Lincoln Caylor advises clients on the full spectrum of issues arising from international economic crimes: from asset-tracing investigations and asset-recovery litigation, to enforcement actions in complex, global financial frauds and related internal investigations.
In 2017, Who’s Who Legal: Canada recognized Lincoln as the top asset-recovery lawyer in Canada.
Due to his asset-tracing experience, Lincoln often collaborates with his counterparts around the world to develop and implement cross-border asset-recovery strategies and solutions. Market commentators for Who’s Who Legal: Litigation 2017 say he “is one of Canada's best litigation lawyers and ‘a big name for complex investigations.’”
Lincoln is currently acting as lead counsel in the Yukos related litigation in Ontario against Russia. He principals the asset-recovery efforts in Canada of US $5.5 billion linked to Stanford International Bank, Antigua, which collapsed in 2009, following the uncovering of the world's second-largest Ponzi scheme. He also partnered with H.M.B. Holdings Ltd., the longtime owner of the Half Moon Bay Hotel, to enforce judgment against Antigua and Barbuda. And, he counselled Hermitage Capital Management Limited in Canada during Canada’s investigation into money laundering of a US $230 million tax refund fraud uncovered by the late Russian anti-corruption lawyer Sergei Magnitsky.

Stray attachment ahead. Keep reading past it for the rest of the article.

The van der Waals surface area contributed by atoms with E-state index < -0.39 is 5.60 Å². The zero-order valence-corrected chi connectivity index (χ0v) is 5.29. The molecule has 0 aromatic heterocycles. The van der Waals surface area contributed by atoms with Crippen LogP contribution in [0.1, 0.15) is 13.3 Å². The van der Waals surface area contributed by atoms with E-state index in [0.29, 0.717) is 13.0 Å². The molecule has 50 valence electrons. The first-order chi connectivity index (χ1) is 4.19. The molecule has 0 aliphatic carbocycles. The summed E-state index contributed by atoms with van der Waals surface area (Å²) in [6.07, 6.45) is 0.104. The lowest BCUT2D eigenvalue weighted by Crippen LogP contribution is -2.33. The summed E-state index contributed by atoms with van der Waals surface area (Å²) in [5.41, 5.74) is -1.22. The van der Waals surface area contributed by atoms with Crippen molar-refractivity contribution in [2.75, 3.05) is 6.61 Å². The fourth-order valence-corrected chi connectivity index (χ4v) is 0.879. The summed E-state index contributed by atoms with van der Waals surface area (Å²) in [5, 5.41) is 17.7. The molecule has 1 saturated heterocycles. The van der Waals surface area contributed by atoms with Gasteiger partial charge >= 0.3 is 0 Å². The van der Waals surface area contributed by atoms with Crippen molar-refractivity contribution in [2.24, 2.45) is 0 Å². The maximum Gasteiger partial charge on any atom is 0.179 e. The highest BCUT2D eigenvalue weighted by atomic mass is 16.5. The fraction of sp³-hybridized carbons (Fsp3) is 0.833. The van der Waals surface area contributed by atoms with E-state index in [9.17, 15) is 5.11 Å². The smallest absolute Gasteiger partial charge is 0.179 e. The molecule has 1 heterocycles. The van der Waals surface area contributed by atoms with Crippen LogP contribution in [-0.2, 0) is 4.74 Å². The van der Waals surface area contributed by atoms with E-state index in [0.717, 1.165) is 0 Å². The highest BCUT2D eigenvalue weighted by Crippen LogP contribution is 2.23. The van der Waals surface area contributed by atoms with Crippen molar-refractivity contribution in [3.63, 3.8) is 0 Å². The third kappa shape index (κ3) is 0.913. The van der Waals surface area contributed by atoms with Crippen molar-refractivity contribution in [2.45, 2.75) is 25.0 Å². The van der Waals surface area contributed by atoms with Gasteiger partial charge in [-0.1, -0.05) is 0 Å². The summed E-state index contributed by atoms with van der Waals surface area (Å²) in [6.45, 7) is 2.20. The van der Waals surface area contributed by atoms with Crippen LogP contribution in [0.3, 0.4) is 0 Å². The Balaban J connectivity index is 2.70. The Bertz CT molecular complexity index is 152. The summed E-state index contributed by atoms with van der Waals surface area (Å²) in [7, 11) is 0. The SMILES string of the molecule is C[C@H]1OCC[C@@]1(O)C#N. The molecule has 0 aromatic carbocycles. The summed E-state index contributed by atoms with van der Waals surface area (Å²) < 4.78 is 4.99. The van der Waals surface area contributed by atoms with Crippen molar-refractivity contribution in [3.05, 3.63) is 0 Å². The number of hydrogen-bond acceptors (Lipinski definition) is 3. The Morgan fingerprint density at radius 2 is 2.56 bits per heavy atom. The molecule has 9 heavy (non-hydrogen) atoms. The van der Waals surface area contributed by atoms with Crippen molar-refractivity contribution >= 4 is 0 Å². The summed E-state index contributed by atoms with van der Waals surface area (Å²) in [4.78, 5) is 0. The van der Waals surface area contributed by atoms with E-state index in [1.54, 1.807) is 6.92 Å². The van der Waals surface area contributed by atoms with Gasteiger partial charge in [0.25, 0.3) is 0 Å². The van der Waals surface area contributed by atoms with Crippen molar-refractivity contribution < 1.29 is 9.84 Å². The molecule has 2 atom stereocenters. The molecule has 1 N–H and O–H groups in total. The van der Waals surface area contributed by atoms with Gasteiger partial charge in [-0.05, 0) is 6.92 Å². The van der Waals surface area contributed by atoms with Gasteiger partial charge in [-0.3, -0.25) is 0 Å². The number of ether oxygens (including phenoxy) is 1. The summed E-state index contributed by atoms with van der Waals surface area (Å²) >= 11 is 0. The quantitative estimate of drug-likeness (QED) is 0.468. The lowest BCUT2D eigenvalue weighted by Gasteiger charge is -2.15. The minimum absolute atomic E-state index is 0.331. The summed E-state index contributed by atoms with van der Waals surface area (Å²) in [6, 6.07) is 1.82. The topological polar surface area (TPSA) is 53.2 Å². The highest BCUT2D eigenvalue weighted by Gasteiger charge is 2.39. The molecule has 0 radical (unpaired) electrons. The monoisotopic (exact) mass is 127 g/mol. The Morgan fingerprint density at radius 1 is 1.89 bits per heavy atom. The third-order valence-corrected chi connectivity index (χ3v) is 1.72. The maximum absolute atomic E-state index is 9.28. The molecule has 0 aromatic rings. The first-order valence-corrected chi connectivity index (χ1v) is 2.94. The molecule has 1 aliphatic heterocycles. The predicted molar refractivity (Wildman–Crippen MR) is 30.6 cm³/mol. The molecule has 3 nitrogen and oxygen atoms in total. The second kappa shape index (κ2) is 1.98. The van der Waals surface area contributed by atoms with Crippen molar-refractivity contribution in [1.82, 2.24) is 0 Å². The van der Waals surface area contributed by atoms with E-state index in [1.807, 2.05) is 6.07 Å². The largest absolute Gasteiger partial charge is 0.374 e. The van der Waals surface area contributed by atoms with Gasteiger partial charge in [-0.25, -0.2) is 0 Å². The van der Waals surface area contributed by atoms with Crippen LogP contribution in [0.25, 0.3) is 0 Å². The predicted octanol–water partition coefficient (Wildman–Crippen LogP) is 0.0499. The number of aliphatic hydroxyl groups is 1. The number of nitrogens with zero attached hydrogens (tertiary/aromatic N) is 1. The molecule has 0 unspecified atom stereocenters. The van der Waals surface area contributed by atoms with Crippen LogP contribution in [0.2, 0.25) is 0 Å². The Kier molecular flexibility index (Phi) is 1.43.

In Chambers Canada 2019, clients distinguished Lincoln as “a go-to” litigator for “’the most complex, interesting and transnational’ investigative inquiries.”
Away from chambers and courtrooms, he serves as a governor and vice-chairman of Upper Canada College and is a past chairman of the Board of Trustees of the Barrow Foundation, which provides scholarships to boys attending Upper Canada College. He is a former member of the Board of Directors for The Macdonald Laurier Institute, a public policy think tank based in Ottawa. In 2012, Lincoln received the Queen Elizabeth II Diamond Jubilee Medal for his service to Canada.